Fund­ing keeps the doors open

Mt Druitt - St Mary's Standard (East) - - FRONT PAGE - Elisha Pearce

MEN re­ceiv­ing vi­tal as­sis­tance from The Shed at Emerton will breath a sigh of re­lief this week af­ter fund­ing was re­stored for the next 12 months.

The Shed co-or­di­na­tor Rick Welsh was no­ti­fied last Monday that The Shed would have the money it needed to con­tinue on a tem­po­rary ba­sis, just weeks be­fore he was set to be out of a job.

The com­mu­nity project, run from Western Syd­ney Uni­ver­sity, re­ceived a let­ter on Christ­mas Eve say­ing all fund­ing was be­ing cut off and di­rected through lo­cal health net­works.

The Shed was forced to reap­ply for the tender, which was suc­cess­ful.

“It’s def­i­nitely a re­lief,” Mr Welsh said.

Act­ing as a hub be­tween men at risk and the 28 agen­cies it is part­nered with, The Shed helps many men through their home­less­ness, fam­ily law ser­vice and ef­forts to keep lo­cal Abo­rig­i­nal fam­i­lies to­gether.

Chi­fley fed­eral Labor MP Ed Hu­sic said he called the fed­eral Health Min­is­ter to fight for fund­ing when he heard it would be cut off.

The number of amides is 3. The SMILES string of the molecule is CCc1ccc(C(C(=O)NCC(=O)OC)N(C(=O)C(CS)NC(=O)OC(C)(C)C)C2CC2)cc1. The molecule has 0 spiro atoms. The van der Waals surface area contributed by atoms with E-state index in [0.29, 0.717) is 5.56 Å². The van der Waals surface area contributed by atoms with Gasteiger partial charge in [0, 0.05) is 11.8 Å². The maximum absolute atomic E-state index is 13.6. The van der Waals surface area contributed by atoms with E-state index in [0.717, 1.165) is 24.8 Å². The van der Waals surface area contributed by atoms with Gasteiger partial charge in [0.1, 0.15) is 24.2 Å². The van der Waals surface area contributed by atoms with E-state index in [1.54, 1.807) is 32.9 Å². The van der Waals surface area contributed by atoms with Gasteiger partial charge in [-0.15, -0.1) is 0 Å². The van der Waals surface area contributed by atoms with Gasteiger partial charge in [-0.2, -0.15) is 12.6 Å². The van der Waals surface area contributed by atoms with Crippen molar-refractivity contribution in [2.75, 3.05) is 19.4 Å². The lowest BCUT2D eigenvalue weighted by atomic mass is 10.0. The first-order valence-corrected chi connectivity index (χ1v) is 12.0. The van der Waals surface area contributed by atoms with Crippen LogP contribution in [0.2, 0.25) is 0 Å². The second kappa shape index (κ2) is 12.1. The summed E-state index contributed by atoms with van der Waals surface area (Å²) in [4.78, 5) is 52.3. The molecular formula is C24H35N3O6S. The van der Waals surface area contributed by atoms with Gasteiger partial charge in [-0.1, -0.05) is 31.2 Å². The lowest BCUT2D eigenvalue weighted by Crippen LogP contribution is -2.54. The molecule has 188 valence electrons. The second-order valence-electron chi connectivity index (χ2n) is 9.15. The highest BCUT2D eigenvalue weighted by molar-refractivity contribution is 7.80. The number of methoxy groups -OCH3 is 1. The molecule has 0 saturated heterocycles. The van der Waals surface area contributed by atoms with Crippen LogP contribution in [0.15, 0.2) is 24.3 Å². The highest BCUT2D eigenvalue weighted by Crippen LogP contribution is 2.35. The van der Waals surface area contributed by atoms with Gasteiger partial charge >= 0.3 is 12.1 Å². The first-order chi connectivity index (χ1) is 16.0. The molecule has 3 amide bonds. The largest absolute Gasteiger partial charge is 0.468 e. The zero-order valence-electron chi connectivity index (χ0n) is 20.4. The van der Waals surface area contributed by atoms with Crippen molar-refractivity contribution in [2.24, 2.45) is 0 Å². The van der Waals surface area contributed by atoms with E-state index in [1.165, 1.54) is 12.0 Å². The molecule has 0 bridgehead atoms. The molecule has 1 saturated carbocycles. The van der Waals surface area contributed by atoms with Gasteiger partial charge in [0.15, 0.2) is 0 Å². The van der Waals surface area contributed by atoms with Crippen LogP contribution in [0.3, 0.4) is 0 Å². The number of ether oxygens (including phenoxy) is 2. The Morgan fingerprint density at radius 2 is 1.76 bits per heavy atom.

“We had to fight ev­ery step of the way to keep the Emerton Men’s Shed open – while to­day’s an­nounce­ment is ter­rific news, the sad re­al­ity is that it only keeps the doors open for 12 months,” Mr Hu­sic said.

Mr Welsh was also frus­trated that fund­ing con­tin­ued to come in 12-month waves, be­cause it did not of­fer the sta­bil­ity needed to hire staff or make long-term com­mit­ments

“When you look at the com­plex­i­ties and trauma ... we have to look at what ser­vices we can pro­vide our­selves,” Mr Welsh said.

Staff worker Don­ald Mul­hol­land and client Or­rey Bax­ter with Rick Welsh at The Shed, Emerton.

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